The feeding and management practices of Australian horse owners

Claudia Macleay

Research output: ThesisHonours Thesis

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The horse’s anatomy, physiology and behaviours have evolved as a grazing animal on open grassland plains. Domestication has removed the horse from the environments in which they evolved so that horses could be managed in conditions that are convenient to people. Today in Australia horses are now used primarily for recreational riding, sport, competition and as companion animals, yet many feeding and management practices are often based on tradition, folklore, and misinformation. Inappropriate feeding practices have been linked to a number of
health and welfare problems in horses.
The aim of this study is to investigate whether the current feeding and management practices of Australian horse owners are following the current scientific literature and recommendations. An online survey was designed to ascertain the following information: demographics, current feeding and management practices, and perceptions and knowledge of equine nutrition. Quantitative analytical methods included descriptive statistics, Pearson’s
chi-square test and a multivariable analysis performed in IBM SPSS.
There were 4265 eligible surveys used in the statistical analysis; the majority of participants were female, aged between 18-54. Participants reported that most horses (58.5 %) were kept in paddocks that were overgrazed. Over half of all horses (57.8 %) were recorded by participants to be currently in work and/or training, with most horses in light work and used for pleasure riding. While only 20.4 % of participants recorded their horses to be obese when pasture intake estimates and reported rations were combined, the results of NRC (2007)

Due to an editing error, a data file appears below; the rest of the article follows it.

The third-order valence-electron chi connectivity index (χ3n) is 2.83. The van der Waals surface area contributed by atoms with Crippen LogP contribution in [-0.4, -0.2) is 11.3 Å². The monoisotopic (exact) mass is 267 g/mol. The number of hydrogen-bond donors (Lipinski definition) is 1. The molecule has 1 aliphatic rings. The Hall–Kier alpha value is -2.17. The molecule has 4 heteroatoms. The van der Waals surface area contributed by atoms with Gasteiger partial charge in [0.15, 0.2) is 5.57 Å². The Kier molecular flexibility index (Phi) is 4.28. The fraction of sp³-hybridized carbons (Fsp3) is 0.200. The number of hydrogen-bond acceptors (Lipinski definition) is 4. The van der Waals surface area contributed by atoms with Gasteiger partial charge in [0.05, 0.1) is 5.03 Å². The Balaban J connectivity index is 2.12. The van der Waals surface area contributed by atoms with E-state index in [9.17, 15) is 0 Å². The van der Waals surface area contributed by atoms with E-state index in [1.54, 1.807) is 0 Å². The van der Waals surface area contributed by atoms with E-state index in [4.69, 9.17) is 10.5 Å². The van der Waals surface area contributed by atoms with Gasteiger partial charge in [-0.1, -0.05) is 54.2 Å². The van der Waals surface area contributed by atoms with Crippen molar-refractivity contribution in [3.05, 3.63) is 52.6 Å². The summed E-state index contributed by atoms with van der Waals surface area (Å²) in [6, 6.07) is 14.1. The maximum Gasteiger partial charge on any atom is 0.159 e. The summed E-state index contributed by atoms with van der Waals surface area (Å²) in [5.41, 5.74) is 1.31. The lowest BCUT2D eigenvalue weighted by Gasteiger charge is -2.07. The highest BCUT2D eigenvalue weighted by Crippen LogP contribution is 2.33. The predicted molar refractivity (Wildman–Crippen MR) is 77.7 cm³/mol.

nutritional analysis showed that 96.8 % of horses were receiving digestible energy above the recommendation and it is likely that many more animals were overweight. Australian horse owners are underestimating the nutritional content of pastures and overestimating the nutritional requirements of their horses, placing horses at risk of nutritional health problems.
Australian horse owners need to recognise that well-managed pastures can provide horses with their daily nutritional requirements and is a long-term, cost-effective way of feeding horses, that also reduces health and behavioural problems.
Original languageEnglish
Awarding Institution
  • Charles Sturt University
  • Buckley, Petra, Principal Supervisor
Publication statusPublished - Aug 2018


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